Easter Cruise: Istanbul and Dubrovnik

  As long as I have been in Spain, I have been wanting to go to Istanbul. Much further east than most of the places I have traveled to, it always held some sort of mysterious feel to it. We went in a tour group from the cruise with a native guide. Thank goodness because I can’t imagine if we had just tried to bumble around on our own (although we are quite capable explorers). The city is way larger, way busier than we could have handled. Even though real tourism season hadn’t yet begun, the Istanbul was covered with tourists. Standing in mile-long lines, we hit the highlights of the Topkapı Palace, the Blue Mosque, and the Hagia Sofia. After a required short stop in a rug store (which were actually incredible), we haggled our way through the Grand Bazaar, walking out with way too many ceramic plates. We got a little carried away, but when I’m happily dipping my chips and dip during football season in my colorful ceramic bowls, I will think of this place. 

Inside the Blue Mosque
Outside the Mosque
Blue Mosque

Hagia Sofia
Inside the Hagia Sofia- built in the 500s!!!

Grand Bazaar

View of Istanbul from our (lucked-in) room balcony

   The most surprising stop of all the trip belongs to Dubrovnik. This city was incredibly beautiful. The historic part is small, but you can walk along the city walls and see amazing views of the coast and the red tile roofs of the town. Walking along the walls, I could not stop taking pictures. I would highly recommend this place to someone looking for a European trip a little off the beaten path. It’s worth the visit.

Welcome to historic Dubrovnik!


Walking along the walls


Don’t you want to be here??


More from the cruise: Bari and Ephesus

  After checking off the Correr Museum, the San Marcos Basilica, and the Doge’s Palace, we made our way to the harbor to board the boat for the week. Sailing on the MSC Divina, we got on early so we could have time to explore all the floors of the boat. (One of my favorite things when cruising!) On another note, whenever my mom and I travel together, usually some really lucky thing happens. This time, we arrived and we informed that the regular room that we had booked was overbooked and they had moved us into a room with a balcony. A balcony!! Nice start to our sailing trip.
  Our first stop was in Bari, a small Italian city. There wasn’t too much to see here; the main sight is the Church of Saint Nicholas (Santa!). The following day we were supposed to go to Olympia, Greece, but unfortunately, the water was too rough to tender in. We spent the day rocking and rolling on some pretty big waves, but hey, there is plenty to do to entertain yourself on these boats so we weren’t bored. Ephesus, Turkey was the following city and we did get to disembark from the ship! We took a guided tour that included the trip to the ruins of Ancient Ephesus and the House of the Virgin Mary, where, according to the Catholic faith, she ascended into Heaven. (Here is a handy link from wikipedia if you want to read more about it. http://en.wikipedia.org/wiki/House_of_the_Virgin_Mary) From there we went to the ruins and impressed by the remains of such a developed ancient city! Check out some pics…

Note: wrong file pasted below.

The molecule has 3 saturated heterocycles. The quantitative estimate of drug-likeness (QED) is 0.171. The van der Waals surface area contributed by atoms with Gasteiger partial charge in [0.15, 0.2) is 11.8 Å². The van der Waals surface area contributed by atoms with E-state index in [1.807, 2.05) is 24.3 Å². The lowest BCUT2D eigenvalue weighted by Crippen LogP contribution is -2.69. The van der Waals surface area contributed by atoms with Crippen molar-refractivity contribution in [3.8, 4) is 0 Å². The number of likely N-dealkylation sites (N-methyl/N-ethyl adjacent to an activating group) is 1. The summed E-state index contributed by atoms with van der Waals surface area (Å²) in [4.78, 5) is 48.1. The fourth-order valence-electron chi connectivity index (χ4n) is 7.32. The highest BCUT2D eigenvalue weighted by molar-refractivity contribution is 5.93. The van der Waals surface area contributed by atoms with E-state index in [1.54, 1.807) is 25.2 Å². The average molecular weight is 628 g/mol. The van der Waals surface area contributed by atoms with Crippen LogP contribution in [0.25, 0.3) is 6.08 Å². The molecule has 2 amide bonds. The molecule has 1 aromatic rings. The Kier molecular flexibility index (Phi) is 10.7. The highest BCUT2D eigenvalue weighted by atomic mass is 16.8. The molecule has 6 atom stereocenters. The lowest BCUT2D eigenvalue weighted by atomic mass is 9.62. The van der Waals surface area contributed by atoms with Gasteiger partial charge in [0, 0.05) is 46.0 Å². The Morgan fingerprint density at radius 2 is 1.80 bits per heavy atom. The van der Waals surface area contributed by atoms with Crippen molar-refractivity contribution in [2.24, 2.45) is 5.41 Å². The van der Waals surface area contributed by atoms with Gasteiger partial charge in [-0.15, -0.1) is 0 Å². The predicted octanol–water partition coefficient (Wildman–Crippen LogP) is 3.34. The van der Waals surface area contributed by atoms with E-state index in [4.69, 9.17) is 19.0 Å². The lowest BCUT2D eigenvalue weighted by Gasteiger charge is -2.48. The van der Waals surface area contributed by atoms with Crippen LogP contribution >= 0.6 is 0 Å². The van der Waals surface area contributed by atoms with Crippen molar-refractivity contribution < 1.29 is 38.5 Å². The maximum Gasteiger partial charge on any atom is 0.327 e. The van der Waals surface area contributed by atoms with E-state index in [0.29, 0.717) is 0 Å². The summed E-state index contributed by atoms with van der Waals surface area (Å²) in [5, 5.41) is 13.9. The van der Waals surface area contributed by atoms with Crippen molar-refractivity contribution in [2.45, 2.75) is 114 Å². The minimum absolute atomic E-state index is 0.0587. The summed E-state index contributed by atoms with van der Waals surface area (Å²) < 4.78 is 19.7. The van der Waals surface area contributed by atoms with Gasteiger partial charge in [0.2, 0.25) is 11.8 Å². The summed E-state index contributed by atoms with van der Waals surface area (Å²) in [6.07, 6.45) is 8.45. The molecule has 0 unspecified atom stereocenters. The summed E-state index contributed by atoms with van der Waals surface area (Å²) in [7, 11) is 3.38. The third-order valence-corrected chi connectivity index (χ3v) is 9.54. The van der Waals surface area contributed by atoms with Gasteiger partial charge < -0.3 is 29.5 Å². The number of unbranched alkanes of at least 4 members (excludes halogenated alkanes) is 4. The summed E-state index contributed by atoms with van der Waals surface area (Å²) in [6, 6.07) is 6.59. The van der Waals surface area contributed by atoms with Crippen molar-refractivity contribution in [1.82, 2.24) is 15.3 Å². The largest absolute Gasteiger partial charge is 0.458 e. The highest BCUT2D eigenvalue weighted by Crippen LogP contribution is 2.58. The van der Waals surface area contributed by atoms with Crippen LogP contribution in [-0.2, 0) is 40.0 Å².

Pool on the ship. Too bad it was too cold to use it.

Hanging with the original Santa Clause in Bari, Italy

Basilica of Saint Nicholas, Bari, Italy

Mary’s house in Ephesus, Turkey

Adding a wish to the wall outside Mary’s house

These must be really good quality fake watches. Not every place has them, you know.

City ruins of Ephesus

Nike. Can you believe this carving is thousands of years old?!

What once was a library

With all the carvings and details, these place must have been truly incredible. 

Easter break cruise!

Spring Break Cruise, embarkation city: Venice
   Last week was our Holy Week break from school. For all practical purposes, Euro Spring Break. For my week off, my mom met me in Venice and we went for a cruise in the Mediterranean. We hit the ground running like we always do- mapping out each day, consulting our travel bible (tour guide), walking our guts out, and just plain seeing everything. Traveling with the Dean girls is not for the faint of heart. Aside from all our preparation, Venice is one of the rare places on earth where you actually want to get lost. Each side street is so inviting. It’s an explorer’s heaven. We arrived to our hotel in Santa Elena, by the public water bus. Santa Elena is a little further out from the main drag, but a few stops on the water transport to San Marcos.
  To orient ourselves, we spent a nice hour drinking overpriced coffee in the San Marcos Square and reading up on all the sights. Already booming with tourists, this plaza serves as a primo people watching spot. Saving the museums and churches for the next day, we started hiking in the direction the Rialto Bridge. We didn’t get too far because we discovered shopping. We were drawn into the stores, checking out all the Murano glass items- and we liked it all! Going from store to store comparing prices, we stocked up on Murano glass wine openers, stoppers, and flower vases. By the time we reached the Rialto Bridge, it was already dark. This was partly due to the shopping, and partly due to the fact that I could not manage how remember how to get there from San Marcos from this summer. We traced and retraced our steps over the same handful of streets before finding paper, hand-written signs pointing the way to the bridge. A nice gesture by some poor local tired of being asked the way.
   To conclude our first night of the grand adventure, we found some cute pasta restaurant to have our quintessential Italian meal. Day one, success.